I won tickets to the Rachel Whiteread exhibit at the art museum. I wasn't familiar with her work, but if I had been in London in late 1993 I would have heard about her. She became famous for filling an abandoned house with concrete, then tearing off the exterior of the house, revealing a cast of the inside.
That's what she does: she fills objects with resin and plaster and such and makes a cast. Generally, the result looks like a smaller version of the original:
... and sometimes the source is a mystery:
I went alone, though I had four tickets. I think my mistake was using her casting of a storage shed to explain what she does. No one was interested after that.
After the exhibit I when to visit my friends: the Degas ballerina statue, the DuBuffet gnome - and, the gnome is gone!
DuBuffet's Geste et Parole is gone, and I can't see where he has gone to.
I flew back to the information desk and the Information Lady denied all knowledge of him - or at least, she said he wasn't in their collection any more. In response I grouched that the museum has too many Max Beckmann paintings. "That's your opinion," was her answer, then she pointed me to a Max Beckmann painting that was not displayed next to the twenty other Max Beckmann paintings in the Max Beckmann Hall of Post-War Nightmares, but is instead in the room with the Van Goghs. She said, "It's a Mac Beckmann, but you wouldn't believe it."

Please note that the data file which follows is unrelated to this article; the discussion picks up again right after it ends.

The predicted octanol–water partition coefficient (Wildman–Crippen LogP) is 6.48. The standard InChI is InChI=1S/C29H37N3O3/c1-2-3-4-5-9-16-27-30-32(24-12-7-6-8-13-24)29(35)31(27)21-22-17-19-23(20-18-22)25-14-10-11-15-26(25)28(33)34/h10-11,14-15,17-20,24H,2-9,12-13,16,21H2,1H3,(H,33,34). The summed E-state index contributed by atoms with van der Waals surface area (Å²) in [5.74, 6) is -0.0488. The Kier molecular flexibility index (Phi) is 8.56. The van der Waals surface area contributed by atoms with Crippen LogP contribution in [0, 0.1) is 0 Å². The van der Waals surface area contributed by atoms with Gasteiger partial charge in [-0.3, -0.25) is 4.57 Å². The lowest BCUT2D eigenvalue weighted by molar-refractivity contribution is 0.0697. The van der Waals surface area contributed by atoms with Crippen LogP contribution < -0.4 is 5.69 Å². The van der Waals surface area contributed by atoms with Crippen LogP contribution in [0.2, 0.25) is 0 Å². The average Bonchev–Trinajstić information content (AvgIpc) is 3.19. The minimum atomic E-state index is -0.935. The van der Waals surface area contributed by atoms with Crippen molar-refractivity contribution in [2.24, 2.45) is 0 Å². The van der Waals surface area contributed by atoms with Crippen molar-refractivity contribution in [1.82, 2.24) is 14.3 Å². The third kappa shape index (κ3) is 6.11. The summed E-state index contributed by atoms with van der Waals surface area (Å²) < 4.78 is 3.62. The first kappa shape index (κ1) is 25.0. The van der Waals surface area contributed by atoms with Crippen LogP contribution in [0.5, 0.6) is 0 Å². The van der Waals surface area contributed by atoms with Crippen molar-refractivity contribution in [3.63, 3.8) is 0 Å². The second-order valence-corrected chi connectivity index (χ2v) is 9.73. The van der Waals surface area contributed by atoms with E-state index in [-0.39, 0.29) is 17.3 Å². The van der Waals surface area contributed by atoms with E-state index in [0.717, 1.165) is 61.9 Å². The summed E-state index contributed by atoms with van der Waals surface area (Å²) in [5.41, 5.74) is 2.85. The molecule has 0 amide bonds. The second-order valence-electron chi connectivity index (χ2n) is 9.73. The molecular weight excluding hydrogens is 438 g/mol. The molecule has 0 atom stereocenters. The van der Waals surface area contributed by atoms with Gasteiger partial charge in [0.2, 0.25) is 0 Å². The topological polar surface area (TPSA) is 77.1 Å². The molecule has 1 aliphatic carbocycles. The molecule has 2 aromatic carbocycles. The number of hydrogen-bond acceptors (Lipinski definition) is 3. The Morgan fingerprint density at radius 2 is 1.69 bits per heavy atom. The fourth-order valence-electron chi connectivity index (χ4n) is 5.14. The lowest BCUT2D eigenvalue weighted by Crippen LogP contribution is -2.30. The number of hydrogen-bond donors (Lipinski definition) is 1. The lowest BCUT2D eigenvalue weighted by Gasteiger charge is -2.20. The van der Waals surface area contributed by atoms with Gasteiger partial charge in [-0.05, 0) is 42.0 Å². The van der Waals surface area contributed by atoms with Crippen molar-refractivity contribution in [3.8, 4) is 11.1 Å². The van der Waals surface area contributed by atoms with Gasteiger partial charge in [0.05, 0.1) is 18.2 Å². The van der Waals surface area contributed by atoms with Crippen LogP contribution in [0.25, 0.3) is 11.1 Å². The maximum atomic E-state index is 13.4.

"Because it isn’t ugly?" I grumped. I went to see it, and it is lovely and peaceful, because it's from 1907.
Still sad my little gnome friend is gone. I knew there was a reason I couldn't find him seven years ago. You would think there would be some provenance trail on the Internet, but no. No forwarding address. No, "Sold like a dog to fund even more Max Beckmann paintings."
You know what else I didn't see this time? The Medicine Cabinet piece. Am I going to have to visit the art museum every week just to be sure my friends haven't been sold off?